From 11:00PM PDT on Friday, July 1 until 5:00AM PDT on Saturday, July 2, the Shmoop engineering elves will be making tweaks and improvements to the site. That means Shmoop will be unavailable for use during that time. Thanks for your patience!
We have changed our privacy policy. In addition, we use cookies on our website for various purposes. By continuing on our website, you consent to our use of cookies. You can learn about our practices by reading our privacy policy.
© 2016 Shmoop University, Inc. All rights reserved.
Bernice Bobs Her Hair

Bernice Bobs Her Hair


by F. Scott Fitzgerald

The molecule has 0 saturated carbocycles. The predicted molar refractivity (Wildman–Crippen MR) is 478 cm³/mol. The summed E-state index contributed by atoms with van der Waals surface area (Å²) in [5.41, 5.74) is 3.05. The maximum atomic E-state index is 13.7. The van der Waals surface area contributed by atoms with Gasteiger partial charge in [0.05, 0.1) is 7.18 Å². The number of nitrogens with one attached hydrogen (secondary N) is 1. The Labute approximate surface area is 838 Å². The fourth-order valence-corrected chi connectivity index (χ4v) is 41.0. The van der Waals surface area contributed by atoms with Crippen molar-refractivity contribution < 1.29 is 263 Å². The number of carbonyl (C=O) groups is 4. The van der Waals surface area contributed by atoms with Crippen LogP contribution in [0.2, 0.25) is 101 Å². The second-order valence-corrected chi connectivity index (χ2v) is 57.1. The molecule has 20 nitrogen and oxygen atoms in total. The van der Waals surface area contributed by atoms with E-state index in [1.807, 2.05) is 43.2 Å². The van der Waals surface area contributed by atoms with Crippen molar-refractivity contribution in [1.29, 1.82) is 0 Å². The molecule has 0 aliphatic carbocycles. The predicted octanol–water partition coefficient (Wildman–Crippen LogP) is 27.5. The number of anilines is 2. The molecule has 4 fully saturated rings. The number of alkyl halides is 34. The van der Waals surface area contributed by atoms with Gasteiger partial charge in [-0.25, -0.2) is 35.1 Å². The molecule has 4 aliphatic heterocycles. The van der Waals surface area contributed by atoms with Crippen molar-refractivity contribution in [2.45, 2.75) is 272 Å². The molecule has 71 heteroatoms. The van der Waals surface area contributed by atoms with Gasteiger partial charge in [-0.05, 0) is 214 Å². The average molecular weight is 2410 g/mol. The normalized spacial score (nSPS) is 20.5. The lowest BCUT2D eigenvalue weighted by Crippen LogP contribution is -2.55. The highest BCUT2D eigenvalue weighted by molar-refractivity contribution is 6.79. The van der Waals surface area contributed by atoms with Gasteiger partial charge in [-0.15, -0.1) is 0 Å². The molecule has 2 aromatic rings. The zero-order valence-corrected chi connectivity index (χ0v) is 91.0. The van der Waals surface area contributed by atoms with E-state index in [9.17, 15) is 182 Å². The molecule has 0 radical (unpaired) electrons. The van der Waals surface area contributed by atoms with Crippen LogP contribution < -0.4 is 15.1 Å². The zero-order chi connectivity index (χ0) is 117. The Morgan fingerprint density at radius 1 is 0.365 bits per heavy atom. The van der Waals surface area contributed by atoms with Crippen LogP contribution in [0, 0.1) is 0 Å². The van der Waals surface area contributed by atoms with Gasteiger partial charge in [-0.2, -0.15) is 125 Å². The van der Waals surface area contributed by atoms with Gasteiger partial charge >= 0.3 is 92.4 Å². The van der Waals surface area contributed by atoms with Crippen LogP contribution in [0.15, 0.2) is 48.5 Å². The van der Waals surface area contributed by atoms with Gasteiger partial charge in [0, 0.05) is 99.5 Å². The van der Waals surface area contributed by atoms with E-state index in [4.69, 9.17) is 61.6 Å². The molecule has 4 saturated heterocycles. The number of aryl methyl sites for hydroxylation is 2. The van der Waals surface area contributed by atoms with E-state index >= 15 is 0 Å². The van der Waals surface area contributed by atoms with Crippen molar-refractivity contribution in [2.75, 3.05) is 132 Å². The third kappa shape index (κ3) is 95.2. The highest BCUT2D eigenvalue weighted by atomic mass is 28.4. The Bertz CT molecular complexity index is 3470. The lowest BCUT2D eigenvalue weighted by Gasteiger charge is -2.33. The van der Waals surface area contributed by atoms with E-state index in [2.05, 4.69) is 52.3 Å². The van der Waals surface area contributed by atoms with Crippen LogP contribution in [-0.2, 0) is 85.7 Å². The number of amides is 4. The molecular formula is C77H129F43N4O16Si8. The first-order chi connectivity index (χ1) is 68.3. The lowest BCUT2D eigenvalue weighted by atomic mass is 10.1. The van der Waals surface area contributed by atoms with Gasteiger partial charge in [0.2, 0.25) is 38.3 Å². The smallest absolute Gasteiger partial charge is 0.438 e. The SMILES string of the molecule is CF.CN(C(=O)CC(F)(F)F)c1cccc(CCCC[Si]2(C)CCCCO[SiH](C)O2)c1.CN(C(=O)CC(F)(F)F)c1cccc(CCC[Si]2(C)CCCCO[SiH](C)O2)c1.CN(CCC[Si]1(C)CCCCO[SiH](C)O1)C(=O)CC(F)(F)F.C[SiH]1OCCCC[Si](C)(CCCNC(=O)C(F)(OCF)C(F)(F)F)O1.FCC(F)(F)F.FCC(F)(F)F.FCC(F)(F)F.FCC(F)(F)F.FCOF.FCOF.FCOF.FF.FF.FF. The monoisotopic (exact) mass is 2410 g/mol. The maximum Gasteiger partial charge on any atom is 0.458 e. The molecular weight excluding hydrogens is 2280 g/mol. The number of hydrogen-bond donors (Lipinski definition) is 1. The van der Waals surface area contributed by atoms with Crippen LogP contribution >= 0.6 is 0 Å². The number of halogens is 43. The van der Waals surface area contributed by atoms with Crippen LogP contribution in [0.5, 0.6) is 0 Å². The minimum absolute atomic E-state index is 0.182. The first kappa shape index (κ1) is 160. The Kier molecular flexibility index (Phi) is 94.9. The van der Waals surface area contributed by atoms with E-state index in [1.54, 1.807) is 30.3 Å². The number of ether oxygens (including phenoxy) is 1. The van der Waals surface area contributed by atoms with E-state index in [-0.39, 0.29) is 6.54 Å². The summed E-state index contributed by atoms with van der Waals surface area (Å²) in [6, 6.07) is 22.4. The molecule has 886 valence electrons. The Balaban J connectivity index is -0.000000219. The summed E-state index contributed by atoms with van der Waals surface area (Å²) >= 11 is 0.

Mrs. Harvey

Character Analysis

Mrs. Harvey is an old-fashioned lady – when she was growing up, a girl just had to be pretty and come from a good family to have a nice time. She's understandably bewildered by her bold, daring daughter, and can't quite see why Marjorie dislikes Bernice so much. Basically, Mrs. Harvey stands in for the whole older generation, who's genuinely puzzled by the developments of the younger crowd. Her horror at Bernice's big haircut echoes the beliefs of the parental generation in general, who found some of the styles that emerged in the 1920s both distasteful and all-out indecent.